DM: Since there wasnt any hurly-burly of siblings, I had time for the eye to dwell on things, for the brain to dream about things. I could spend an afternoon happily staring. In one of those poems, The Lost Girls section in Autobiographies, I remember (this is naughty) this little girl who used to dress very prettily: she, in her back garden, would be visible to me up in my parents bedroom at the top of our house, and I used to watch her down there. Id see other things besides, like a coal delivery, the sort of pictorial qualities of coal. That kind of thing - the running of cold water from a kitchen tap, the light. I had time to dwell on these things.
EG: Belfast in the forties: did you and your parents go to church?
DM: There was a certain amount of churchgoing, although they went for the look of the thing - it was expected that you would show your face in church once in a while. They were serious about being respectable and being seen to do the right thing, but they werent really serious church people. I mean, they were Protestants! Theres no such thing as a devout Protestant, is there? Protestants arent devout, theyre staunch. So it was all appearances. I tagged along, scrubbed and kempt. But this turned out to be very important because, after a while, my parents were approached by the minister (the Church of Ireland minister, I should say, not Presbyterian) who asked, Could young Derek hold a tune, would he be interested in having a go with the choir? We can arrange for Mr. Wood to audition him on Wednesday evening. So in no time at all I was in the choir, which meant two services on Sunday, one in the evening, as well as choir practice on Wednesday evening. The hymnology invaded the mind: Ransomed, healed, restored, forgiven.
EG: Did you (do you) respond to all this as a believer?
DM: I believe in the words, and in the tunes. Ive never seriously asked myself the question, Do you believe in God? I believe in the words and the tunes; thats quite enough for me. As a child, I suppose I brought the same kind of apprehension to these things as to other phenomena: we were singing from sheet music, hymnals, anthologies of hymns, with the music written out and the verses underneath. For example, lets take a verse like this (I wont try to sing, itd only be embarrassing): From Earths wide bounds, from oceans farthest coast, / Through gates of pearl streams in the countless host, / Singing to Father, Son and Holy Ghost: / Hallelujah, Hallelujah!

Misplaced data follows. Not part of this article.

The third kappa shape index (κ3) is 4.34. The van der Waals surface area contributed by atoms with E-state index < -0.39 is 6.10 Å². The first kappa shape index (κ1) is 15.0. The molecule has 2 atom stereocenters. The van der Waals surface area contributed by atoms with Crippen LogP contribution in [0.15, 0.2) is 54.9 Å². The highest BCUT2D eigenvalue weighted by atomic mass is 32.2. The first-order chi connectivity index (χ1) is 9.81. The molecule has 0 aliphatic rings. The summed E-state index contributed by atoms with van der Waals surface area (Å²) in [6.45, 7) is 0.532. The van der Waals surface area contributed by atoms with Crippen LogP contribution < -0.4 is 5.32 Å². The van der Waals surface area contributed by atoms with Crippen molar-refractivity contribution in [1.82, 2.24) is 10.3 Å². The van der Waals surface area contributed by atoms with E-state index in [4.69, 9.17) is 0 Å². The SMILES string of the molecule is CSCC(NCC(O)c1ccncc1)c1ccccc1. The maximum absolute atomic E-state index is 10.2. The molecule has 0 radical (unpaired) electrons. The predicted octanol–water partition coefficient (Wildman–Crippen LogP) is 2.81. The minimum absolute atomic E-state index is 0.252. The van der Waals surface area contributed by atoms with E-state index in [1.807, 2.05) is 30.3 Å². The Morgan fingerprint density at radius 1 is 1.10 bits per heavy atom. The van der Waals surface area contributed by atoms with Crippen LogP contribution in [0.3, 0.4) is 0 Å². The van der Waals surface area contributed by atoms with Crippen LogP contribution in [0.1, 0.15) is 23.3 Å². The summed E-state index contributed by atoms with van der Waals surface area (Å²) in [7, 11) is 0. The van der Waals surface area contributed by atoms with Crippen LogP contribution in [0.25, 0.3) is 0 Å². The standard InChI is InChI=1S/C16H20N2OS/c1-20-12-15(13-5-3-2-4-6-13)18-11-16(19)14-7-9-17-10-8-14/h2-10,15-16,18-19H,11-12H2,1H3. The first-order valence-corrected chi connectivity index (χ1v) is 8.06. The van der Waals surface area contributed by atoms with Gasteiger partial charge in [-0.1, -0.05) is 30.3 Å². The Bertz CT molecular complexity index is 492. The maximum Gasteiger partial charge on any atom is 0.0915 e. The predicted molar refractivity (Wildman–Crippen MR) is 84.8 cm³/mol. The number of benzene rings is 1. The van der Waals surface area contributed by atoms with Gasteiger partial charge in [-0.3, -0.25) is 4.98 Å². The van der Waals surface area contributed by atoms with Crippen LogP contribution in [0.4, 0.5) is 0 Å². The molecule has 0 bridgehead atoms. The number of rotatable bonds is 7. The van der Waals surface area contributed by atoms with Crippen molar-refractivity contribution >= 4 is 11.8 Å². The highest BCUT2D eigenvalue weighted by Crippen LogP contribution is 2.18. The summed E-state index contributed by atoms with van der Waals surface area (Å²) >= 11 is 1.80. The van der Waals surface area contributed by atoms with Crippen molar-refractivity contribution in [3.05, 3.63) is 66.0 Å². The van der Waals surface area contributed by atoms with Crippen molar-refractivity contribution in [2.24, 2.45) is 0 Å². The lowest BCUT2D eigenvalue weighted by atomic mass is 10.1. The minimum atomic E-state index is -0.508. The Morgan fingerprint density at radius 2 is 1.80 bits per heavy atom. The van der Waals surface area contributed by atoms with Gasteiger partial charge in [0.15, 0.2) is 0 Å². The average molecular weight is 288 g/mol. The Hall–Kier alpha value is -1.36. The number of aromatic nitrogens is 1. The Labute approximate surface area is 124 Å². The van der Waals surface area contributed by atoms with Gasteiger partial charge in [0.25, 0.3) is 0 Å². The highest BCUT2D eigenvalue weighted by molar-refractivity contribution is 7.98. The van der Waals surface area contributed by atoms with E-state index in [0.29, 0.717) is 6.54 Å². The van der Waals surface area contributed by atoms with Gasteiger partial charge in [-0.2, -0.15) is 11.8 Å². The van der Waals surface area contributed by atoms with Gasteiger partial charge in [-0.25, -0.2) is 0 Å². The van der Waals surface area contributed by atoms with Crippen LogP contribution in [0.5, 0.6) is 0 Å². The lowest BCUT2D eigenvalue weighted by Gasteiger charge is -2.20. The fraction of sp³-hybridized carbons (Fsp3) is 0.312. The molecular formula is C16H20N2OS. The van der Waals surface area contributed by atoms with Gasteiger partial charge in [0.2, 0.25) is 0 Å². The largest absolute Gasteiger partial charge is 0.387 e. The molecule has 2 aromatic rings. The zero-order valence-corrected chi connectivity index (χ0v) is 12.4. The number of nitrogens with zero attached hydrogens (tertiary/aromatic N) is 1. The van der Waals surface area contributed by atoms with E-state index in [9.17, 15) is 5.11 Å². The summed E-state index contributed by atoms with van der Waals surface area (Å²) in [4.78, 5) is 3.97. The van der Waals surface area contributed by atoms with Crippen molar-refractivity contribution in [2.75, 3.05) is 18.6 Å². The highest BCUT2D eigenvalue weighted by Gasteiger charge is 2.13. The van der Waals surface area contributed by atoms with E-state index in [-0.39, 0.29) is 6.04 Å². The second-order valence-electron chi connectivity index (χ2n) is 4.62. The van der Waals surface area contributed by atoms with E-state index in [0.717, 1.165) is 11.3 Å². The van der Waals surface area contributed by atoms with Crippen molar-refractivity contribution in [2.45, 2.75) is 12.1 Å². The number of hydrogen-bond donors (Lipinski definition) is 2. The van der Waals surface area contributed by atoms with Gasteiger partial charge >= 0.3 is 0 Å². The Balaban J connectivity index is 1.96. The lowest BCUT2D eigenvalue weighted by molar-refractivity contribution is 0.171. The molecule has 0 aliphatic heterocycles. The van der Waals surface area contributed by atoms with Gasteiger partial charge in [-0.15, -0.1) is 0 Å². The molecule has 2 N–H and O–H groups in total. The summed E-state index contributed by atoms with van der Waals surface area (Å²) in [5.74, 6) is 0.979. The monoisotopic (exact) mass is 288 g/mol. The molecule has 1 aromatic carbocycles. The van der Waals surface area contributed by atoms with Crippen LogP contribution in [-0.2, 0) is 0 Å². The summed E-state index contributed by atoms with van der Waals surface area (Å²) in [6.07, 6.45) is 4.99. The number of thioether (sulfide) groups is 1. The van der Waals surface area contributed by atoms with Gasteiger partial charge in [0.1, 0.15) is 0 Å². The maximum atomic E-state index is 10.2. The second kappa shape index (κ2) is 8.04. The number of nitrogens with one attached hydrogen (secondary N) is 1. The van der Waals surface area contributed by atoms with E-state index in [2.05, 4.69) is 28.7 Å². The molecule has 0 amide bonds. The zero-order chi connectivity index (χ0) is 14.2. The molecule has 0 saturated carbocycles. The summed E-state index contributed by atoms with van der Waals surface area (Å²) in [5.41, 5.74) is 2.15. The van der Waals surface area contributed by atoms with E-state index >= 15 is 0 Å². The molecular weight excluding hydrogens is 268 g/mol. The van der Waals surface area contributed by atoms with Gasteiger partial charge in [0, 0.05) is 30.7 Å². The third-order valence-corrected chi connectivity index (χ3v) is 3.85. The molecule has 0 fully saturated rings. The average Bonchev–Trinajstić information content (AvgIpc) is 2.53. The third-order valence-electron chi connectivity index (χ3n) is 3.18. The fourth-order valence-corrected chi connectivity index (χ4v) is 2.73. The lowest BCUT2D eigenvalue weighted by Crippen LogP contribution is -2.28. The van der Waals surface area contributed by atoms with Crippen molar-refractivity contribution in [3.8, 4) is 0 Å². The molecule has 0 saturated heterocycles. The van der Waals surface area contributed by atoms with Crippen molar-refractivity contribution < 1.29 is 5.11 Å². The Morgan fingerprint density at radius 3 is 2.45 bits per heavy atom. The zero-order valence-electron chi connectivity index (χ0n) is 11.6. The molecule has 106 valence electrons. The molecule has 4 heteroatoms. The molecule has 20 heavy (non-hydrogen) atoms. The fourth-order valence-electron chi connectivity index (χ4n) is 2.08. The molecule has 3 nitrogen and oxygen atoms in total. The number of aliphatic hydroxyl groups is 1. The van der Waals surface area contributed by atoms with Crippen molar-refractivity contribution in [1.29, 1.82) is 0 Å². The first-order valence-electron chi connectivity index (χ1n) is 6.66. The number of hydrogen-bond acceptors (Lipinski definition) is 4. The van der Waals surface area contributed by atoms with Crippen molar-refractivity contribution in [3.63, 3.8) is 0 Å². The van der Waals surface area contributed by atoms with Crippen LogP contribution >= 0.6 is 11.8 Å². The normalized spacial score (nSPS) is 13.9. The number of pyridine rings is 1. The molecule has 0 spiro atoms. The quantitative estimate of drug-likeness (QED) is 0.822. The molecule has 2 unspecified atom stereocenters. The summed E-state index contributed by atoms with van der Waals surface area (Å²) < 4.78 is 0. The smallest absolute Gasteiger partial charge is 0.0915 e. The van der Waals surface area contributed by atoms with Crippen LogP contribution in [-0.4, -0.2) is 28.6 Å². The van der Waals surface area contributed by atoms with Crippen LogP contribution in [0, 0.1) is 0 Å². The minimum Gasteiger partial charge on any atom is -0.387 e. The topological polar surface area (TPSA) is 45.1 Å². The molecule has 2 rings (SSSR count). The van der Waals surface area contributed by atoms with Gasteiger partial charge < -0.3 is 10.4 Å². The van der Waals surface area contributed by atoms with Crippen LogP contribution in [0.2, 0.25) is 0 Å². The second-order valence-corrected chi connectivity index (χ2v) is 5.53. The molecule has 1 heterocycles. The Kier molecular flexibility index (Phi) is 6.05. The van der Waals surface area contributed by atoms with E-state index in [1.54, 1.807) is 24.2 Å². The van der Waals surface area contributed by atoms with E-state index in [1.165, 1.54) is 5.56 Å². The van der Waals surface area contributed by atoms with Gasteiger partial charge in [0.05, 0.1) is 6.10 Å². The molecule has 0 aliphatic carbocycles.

Very imperialistic, From Earths wide bounds, from oceans farthest coast. But the way this was printed in the hymnal was important to me: it was under the music, far-thest, so somehow I created a whole geography of my own, around oceans far-thest, as it were far-flung, coasts. The words themselves became facts, objects; and I believed in those objects, those clumped printed objects.
EG: How did primary school open the world to you?
DM: All I see is sunlight, classrooms full of sunlight, or windows streaked with rain - as everybody does. I dont hear anything. I recently looked at an old school photograph of Skegoneill when I was six or so: all these wee old faces, thirty of them, and were all, each individual one, absolutely unique and crazy in some way, quite unbelievable.
EG: Was it ever a question of there is a child among us taking notes, a Stephen Dedalus at the edge of the circle?
DM: No, that wasnt me, not at all. I was like any other. I felt at home there. I started feeling not at home when I was at secondary school, at the beginning of adolescence. I started moping, brooding; I didnt go in for sport. Mine was a great rugby school, rugby and cricket. I played some rugby and cricket, but then after a certain point I wasnt interested anymore. I think I can trace this to something in the way I was treated in my family situation. My cousin Conacht and myself, who were the same age, lived just a few streets from each other, and we were quite like brothers a lot of the time. Conacht was a bit taller and he always was considered the more interesting and more manly, more able one. I was a bit of a dead loss in comparison. This was internalized, entirely, and gave me a lot of trouble at the time. And I think that knocked me off the straight (and even narrow) and turned me into an eccentric or, as my mother always said, an oddity. It created a sense of inadequacy, a sense of well to hell with that then, Ill opt for the place where I can succeed, for other forms of value. So I didnt compete. Although I enjoyed rugby and cricket, the competition didnt interest me. There were other boys in the school like this, a little group of us - oddities, weirdos - so I found a coterie, and there I was at home. Age fifteen, sixteen, or seventeen, we would go precociously to something that was just coming into existence in a place like Belfast in the late 1950s ... a coffee bar. And talk, and read Aldous Huxley.